There is such a profound disconnect between so much of what’s written about food and what’s going on in the rest of the world that I wonder how the writers and editors explain to themselves the relevance of their work. On the one hand, we have a war without end and a recession in which food prices soar; on the other hand, we have recipes for roast duck. Why not roast the duck and get on with it? To say nothing of the spectacular coverage of the candidates eating habits…pass the salt!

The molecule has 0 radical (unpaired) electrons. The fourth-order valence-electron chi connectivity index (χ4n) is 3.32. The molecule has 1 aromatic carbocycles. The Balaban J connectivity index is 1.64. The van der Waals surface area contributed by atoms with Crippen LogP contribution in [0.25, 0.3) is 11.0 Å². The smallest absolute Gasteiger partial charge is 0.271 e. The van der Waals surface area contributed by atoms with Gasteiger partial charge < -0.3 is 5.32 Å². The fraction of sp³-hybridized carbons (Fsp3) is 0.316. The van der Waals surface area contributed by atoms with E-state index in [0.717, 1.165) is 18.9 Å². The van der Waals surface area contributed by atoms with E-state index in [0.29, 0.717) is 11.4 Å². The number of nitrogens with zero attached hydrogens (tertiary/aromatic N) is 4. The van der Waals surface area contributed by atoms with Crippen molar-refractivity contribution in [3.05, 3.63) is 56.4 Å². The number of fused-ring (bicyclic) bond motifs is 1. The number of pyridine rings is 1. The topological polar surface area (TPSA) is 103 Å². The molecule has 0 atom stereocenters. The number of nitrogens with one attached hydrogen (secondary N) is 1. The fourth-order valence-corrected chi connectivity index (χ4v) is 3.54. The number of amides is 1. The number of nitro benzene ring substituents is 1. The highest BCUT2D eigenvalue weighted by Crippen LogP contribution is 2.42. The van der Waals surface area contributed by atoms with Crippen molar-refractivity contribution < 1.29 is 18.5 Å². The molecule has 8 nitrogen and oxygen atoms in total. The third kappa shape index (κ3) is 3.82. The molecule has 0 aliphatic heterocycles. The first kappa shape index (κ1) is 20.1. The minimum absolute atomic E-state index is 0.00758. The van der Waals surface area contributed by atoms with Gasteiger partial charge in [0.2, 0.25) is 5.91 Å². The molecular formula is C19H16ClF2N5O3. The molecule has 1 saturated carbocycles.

It is a lonely experience wondering what’s real and what’s not and especially so without a formal psychiatric diagnosis that unfetters the imagination and allows the wonderer to feel rather at home when the issue of reality is called into question. To be specific, why is there so much fuss about “Iron Chef?” Years ago, when it was produced in Japan by Yukio Hattori, whom I actually met in a barn in Niigata one cold November night huddled over charcoal grilled salmon, the best I’d ever had, Iron Chef was a contest of wills and rather simple and focused. But now, in the States, it’s another P.R. driven event as silly and wonderful as WWF or Brett Michaels, “Rock of Love.” It has absolutely nothing to do with food or cooking. If I see one more grinning chef celebrating his “victory” I’m going to scream. And for chefs who are more comfortable with cooks, knives, and stoves, the experience can be awkward, to say the least. Why is this important to note here? Because I’m trying to minimize distractions.